Rather than calling such people "libertarians," Gregory prefers "libertine conservatives," who, he contends, "do not believe in personal freedom, except perhaps their own." Indeed, they may be more outwardly puritanical than conservatives who don't party.

The key for Gregory is whether one supports the American empire. And a few other things:

"If you are concerned about the economic fascism of the current American system, the military-industrial complex, the perpetual war and ubiquitous American empire, the secret spying, the torture, the fraud of central banking, the massive theft known as taxation, the war on drugs as a threat to everyone's liberty, the welfare state's destruction of our economy and social fabric -- if you consider public schools institutions of wickedness and tyranny and believe freedom is the only answer to any of these problems -- if you think every individual has the right not to be aggressed against, not to be forced to pay for war and not to be killed by U.S. bombs -- if you believe that private property, freedom of association, peace, free trade and individual liberty are the recipe for a just world -- then by all means call yourself a libertarian. I couldn't care less what you do after work or who you want to sleep with."

Oh. Okay.

Saturday, April 07, 2007

Congress clumsy, but the process may be working

Here's a link to the piece I did last week for It discusses the sometimes faltering and to many unsatisfactory way Congress has approached the Iraq war. I'm less upset than many. Having worked there (though a long time ago) I think I know a bit about how Congress works (or perhaps more often doesn't). It's helpful to remember that despite the partisan sniping, they are all in the same club, the legislative section of the ruling class. There are genuine dislikes, but for the most part they would rather stay friendly with Honorables from the other party, since even in a polarized times they have common interests in continuing pork and trading support on other favored legislation. So they operate in ways that would seem peculiar in most business and even other kinds of organizations.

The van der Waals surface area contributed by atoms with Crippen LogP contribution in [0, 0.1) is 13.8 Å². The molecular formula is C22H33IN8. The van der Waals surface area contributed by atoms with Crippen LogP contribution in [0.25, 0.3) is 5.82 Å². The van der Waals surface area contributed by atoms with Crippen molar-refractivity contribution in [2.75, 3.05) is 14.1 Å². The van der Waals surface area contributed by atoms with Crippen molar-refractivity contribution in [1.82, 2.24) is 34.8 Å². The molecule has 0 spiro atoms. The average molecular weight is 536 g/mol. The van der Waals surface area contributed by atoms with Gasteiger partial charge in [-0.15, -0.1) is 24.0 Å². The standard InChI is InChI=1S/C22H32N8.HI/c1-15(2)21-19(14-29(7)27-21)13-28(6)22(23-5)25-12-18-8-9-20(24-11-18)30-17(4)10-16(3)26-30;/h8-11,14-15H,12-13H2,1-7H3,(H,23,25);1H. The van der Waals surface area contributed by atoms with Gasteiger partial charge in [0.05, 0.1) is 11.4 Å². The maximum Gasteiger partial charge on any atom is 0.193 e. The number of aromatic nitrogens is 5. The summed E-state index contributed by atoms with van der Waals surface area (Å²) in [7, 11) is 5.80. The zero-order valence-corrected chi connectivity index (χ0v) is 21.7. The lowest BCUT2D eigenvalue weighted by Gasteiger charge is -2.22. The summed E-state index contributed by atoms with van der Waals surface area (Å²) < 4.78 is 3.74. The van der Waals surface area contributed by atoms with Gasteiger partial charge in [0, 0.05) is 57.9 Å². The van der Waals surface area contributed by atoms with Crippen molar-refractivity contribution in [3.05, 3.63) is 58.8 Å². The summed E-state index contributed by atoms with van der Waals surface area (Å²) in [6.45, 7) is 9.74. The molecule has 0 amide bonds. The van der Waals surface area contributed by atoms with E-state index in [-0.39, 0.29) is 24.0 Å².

The leadership has gone slow for a number of reasons, including not wanting to be criticized justly for leaving the troops high and dry, and because the Democrats are far from unanimous (and less so a few weeks ago) on what they want to do. But even toothless resolutions help to define the permissible parameters of public discussion, and I think I see that happening. As they are stonewalled by Dubya, they seem to get more determined to make it clear that they are not going to be buffaloed by Bush.

It will be fascinating to see how it all plays out.

Building the Great Pyramid

Before any more politics or commentary on the world today, a little excursion into history. A fascinating piece on the site of Archeology, by Bob Brier, (thanks to for finding it) describes a persuasive new theory as to how the pyramids were built.

The article says there have been two theories, one involving cranes and the other involving ramps, but modern scholars, "deep in their hearts they know neither one is correct." See, the Egyptians probably didn't have the timber to build such huge cranes, and not enough room to build a long-enough ramp.

The new theory, from Jean-Pierre Houdin, a French architect who has spent years making detailed computer models of the Great Pyramid, involves an internal ramp, along the inside walls, to drag the blocks of stone up as they got toward the top. There are illustrations on the Web site that help to explain and persuade.

Singing well is its own reward

I don't do much besides watch athletic competitions these days -- though I keep threatening to start playing tennis with my 34-year old son, and that would get competitive I suspect -- but one thing I do has a resemblance. Performing well in a musical concert requires (at least for me) some of the same disciplines: focus and concentration, the kind of relaxation that feeds intensity, paying attention to what your body is telling you (at least if you're singing), and using what you learned in practice in a way that feels more instinctive than obviously learned. When you do well, whether you win or lose, you have a sense of accomplishment at having given pretty close to the best you had at that particular moment.